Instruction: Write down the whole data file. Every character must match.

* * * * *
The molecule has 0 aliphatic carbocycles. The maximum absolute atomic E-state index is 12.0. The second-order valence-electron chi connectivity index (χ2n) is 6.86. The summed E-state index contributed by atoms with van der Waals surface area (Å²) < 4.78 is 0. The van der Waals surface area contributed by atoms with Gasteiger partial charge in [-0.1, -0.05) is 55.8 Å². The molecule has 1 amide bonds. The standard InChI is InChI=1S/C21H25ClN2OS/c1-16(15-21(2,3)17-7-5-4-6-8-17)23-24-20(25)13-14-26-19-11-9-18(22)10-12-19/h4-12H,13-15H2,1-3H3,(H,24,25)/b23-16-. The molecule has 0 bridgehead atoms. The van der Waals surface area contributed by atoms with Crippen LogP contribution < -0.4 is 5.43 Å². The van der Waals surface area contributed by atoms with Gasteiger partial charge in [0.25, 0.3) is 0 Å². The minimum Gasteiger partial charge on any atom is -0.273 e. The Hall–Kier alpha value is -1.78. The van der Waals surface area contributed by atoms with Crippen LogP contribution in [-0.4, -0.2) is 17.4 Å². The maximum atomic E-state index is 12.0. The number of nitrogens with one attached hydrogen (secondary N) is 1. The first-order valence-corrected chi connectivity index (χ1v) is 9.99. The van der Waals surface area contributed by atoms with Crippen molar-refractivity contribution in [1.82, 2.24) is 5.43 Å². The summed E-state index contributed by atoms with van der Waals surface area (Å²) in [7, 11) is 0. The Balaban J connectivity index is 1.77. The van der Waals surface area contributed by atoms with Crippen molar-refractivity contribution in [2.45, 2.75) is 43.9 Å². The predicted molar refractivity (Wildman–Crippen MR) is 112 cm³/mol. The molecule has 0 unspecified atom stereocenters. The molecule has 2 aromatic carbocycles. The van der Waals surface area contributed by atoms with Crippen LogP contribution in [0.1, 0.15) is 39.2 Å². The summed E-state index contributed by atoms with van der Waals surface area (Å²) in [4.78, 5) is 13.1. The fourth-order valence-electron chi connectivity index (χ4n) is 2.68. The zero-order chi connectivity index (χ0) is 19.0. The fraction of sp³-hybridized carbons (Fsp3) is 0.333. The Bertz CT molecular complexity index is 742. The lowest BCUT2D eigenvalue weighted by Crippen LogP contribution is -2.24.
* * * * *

The molecule has 0 aliphatic carbocycles. The maximum absolute atomic E-state index is 12.0. The second-order valence-electron chi connectivity index (χ2n) is 6.86. The summed E-state index contributed by atoms with van der Waals surface area (Å²) < 4.78 is 0. The van der Waals surface area contributed by atoms with Gasteiger partial charge in [-0.1, -0.05) is 55.8 Å². The molecule has 1 amide bonds. The standard InChI is InChI=1S/C21H25ClN2OS/c1-16(15-21(2,3)17-7-5-4-6-8-17)23-24-20(25)13-14-26-19-11-9-18(22)10-12-19/h4-12H,13-15H2,1-3H3,(H,24,25)/b23-16-. The molecule has 0 bridgehead atoms. The van der Waals surface area contributed by atoms with Crippen LogP contribution < -0.4 is 5.43 Å². The van der Waals surface area contributed by atoms with Gasteiger partial charge in [0.25, 0.3) is 0 Å². The minimum Gasteiger partial charge on any atom is -0.273 e. The Hall–Kier alpha value is -1.78. The van der Waals surface area contributed by atoms with Crippen LogP contribution in [-0.4, -0.2) is 17.4 Å². The maximum atomic E-state index is 12.0. The number of nitrogens with one attached hydrogen (secondary N) is 1. The first-order valence-corrected chi connectivity index (χ1v) is 9.99. The van der Waals surface area contributed by atoms with Crippen molar-refractivity contribution in [1.82, 2.24) is 5.43 Å². The summed E-state index contributed by atoms with van der Waals surface area (Å²) in [7, 11) is 0. The Balaban J connectivity index is 1.77. The van der Waals surface area contributed by atoms with Crippen molar-refractivity contribution in [2.45, 2.75) is 43.9 Å². The predicted molar refractivity (Wildman–Crippen MR) is 112 cm³/mol. The molecule has 0 unspecified atom stereocenters. The molecule has 2 aromatic carbocycles. The van der Waals surface area contributed by atoms with Crippen LogP contribution in [0.1, 0.15) is 39.2 Å². The summed E-state index contributed by atoms with van der Waals surface area (Å²) in [4.78, 5) is 13.1. The fourth-order valence-electron chi connectivity index (χ4n) is 2.68. The zero-order chi connectivity index (χ0) is 19.0. The fraction of sp³-hybridized carbons (Fsp3) is 0.333. The Bertz CT molecular complexity index is 742. The lowest BCUT2D eigenvalue weighted by Crippen LogP contribution is -2.24.